Senior physician Dr Aftab Ahmed believes that chikungunya might have been prevalent
in the country all through these years but since the symptoms of chikungunya and dengue are the same, doctors might have taken it as dengue in the absence of virological tests.
"The vector (mosquito) for dengue and chikungunya is the same Aedes species. The
mosquito might have picked up the dormant virus from somewhere and spread the disease. This possibility also we cannot rule out," he points out.
Prasad says, "virus can remain dormant for several years which means an animal
(Aedes species or tiger mosquito in this case) can be carrying them for a long time without transmitting the causative agent to human beings". Tiger mosquitoes have been found in these parts for ages so the vector is not new. Only the virus which has been lying low has turned active spreading the disease after nearly four decades.

Chikungunya: Overdose of antibiotics harmful


July 2006
By Syed Akbar
Hyderabad, July 4: As Chikungunya turns active in the country after a gap of four decades, health experts warn of severe complications if patients go in for overdose of anti-biotics and other medicines. They advise patients to take just paracetamol and bed rest for a week.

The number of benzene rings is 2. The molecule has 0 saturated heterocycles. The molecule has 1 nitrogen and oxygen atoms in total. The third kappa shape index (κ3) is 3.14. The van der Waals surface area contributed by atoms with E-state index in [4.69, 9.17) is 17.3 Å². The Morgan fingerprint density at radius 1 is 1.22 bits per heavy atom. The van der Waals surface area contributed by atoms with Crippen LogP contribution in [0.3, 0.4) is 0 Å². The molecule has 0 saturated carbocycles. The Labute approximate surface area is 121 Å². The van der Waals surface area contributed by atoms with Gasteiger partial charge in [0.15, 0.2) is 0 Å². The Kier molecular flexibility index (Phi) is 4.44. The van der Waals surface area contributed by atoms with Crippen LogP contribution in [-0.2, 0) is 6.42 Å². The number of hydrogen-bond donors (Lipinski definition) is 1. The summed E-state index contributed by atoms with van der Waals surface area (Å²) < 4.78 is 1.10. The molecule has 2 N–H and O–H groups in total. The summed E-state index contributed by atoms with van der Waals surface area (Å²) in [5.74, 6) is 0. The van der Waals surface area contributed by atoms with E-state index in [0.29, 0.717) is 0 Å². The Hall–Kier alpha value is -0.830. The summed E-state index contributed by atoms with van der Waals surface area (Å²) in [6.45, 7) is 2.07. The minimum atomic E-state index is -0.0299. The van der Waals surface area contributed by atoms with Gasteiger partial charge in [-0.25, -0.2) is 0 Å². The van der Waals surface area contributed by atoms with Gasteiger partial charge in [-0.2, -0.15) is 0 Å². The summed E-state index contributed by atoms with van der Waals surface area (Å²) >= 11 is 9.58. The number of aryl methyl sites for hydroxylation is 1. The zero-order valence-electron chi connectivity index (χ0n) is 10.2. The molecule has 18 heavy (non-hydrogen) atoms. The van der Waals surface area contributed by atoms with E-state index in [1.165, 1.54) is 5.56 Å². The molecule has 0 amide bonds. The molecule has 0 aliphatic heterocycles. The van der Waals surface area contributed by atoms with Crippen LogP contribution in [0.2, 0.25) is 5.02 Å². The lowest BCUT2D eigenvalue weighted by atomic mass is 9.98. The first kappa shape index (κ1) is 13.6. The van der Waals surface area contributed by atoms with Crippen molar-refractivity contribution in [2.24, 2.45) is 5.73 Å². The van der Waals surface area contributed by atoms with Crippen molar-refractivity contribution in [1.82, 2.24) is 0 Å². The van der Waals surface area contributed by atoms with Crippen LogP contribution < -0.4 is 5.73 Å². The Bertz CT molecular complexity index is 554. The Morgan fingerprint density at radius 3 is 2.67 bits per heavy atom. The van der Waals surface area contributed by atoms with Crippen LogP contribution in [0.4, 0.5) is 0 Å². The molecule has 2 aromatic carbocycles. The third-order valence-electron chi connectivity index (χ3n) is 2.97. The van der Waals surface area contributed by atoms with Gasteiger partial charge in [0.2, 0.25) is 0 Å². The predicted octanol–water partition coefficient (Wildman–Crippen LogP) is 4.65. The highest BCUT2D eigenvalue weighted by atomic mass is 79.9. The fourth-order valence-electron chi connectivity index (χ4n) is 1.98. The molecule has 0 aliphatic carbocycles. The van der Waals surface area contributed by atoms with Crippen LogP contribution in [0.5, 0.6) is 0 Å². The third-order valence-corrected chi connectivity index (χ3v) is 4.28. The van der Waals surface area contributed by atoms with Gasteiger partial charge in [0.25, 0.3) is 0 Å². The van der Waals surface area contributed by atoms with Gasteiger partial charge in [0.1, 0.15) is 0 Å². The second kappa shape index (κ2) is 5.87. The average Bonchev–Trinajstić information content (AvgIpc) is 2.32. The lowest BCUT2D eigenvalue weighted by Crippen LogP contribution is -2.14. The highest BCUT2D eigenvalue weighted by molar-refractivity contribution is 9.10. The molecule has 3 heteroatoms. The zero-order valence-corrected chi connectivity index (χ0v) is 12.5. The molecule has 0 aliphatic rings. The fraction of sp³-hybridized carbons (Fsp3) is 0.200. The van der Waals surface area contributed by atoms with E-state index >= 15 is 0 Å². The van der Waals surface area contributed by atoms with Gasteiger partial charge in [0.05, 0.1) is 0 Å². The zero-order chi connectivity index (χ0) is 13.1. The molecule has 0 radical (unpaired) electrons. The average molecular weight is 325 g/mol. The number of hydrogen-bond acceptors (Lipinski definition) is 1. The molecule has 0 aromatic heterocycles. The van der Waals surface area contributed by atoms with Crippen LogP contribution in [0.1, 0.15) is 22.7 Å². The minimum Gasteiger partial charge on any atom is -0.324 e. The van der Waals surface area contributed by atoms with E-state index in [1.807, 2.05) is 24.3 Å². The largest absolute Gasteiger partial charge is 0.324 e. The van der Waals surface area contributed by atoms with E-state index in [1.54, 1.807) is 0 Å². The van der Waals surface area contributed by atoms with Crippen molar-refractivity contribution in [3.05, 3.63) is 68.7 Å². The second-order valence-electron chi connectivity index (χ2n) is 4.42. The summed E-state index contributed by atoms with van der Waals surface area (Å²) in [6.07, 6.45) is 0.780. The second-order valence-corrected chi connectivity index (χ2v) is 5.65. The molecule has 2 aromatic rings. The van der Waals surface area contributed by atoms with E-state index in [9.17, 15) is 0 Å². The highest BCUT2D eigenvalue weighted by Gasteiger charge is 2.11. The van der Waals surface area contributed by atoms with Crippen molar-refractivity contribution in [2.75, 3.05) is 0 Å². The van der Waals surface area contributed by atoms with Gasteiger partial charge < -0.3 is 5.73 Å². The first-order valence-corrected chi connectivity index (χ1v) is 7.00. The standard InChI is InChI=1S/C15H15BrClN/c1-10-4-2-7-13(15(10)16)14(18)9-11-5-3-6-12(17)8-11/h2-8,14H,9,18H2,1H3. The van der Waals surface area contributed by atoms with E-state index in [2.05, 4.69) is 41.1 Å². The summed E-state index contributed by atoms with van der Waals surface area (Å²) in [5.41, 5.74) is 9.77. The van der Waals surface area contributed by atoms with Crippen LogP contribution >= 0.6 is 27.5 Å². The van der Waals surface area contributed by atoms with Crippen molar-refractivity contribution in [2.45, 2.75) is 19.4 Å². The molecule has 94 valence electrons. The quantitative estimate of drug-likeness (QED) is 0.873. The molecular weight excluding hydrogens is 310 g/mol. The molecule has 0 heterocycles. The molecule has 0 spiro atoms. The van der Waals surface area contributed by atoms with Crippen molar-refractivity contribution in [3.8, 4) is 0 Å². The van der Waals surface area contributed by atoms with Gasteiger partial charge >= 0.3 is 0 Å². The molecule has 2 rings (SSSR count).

Chikungunya is self limiting febrile viral disease with no medical treatment. The
disease simply gets cured on its own after a certain period. Treatment for chikungunya is symptoms-based and this often leads to overdose of anti-biotics and pain-killers. Though chikungunya as such does not cause death on its own, doctors warn of damage to intestinal and stomach lining because of overdose of medicines. This may cause bleeding in the digestive system often leading to death.
"What the patient needs is treatment for symptoms, paracetamol at the best, and bed
rest for a week. Overdose of anti-biotics and other medicines will complicate the matters and may lead to death, though chikungunya as such does not cause mortality. Symptomatic treatment is recommended for chikungunya after excluding other more